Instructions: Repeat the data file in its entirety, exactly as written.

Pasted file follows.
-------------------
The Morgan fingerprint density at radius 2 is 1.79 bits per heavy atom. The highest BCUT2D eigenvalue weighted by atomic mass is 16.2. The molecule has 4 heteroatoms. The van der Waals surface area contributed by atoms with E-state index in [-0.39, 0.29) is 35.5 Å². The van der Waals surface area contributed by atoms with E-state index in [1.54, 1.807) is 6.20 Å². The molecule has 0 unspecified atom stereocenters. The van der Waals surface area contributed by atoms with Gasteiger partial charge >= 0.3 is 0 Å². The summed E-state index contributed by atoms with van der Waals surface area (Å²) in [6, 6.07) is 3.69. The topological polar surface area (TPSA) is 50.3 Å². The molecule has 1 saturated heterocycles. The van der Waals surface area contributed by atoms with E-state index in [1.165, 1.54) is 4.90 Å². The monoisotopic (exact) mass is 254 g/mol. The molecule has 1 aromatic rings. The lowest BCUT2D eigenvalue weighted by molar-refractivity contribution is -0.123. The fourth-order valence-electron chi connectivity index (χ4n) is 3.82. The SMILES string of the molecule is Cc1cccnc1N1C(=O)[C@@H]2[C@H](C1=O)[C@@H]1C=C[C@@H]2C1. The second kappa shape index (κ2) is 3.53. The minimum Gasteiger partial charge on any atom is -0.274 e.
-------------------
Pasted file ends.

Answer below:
The Morgan fingerprint density at radius 2 is 1.79 bits per heavy atom. The highest BCUT2D eigenvalue weighted by atomic mass is 16.2. The molecule has 4 heteroatoms. The van der Waals surface area contributed by atoms with E-state index in [-0.39, 0.29) is 35.5 Å². The van der Waals surface area contributed by atoms with E-state index in [1.54, 1.807) is 6.20 Å². The molecule has 0 unspecified atom stereocenters. The van der Waals surface area contributed by atoms with Gasteiger partial charge >= 0.3 is 0 Å². The summed E-state index contributed by atoms with van der Waals surface area (Å²) in [6, 6.07) is 3.69. The topological polar surface area (TPSA) is 50.3 Å². The molecule has 1 saturated heterocycles. The van der Waals surface area contributed by atoms with E-state index in [1.165, 1.54) is 4.90 Å². The monoisotopic (exact) mass is 254 g/mol. The molecule has 1 aromatic rings. The lowest BCUT2D eigenvalue weighted by molar-refractivity contribution is -0.123. The fourth-order valence-electron chi connectivity index (χ4n) is 3.82. The SMILES string of the molecule is Cc1cccnc1N1C(=O)[C@@H]2[C@H](C1=O)[C@@H]1C=C[C@@H]2C1. The second kappa shape index (κ2) is 3.53. The minimum Gasteiger partial charge on any atom is -0.274 e.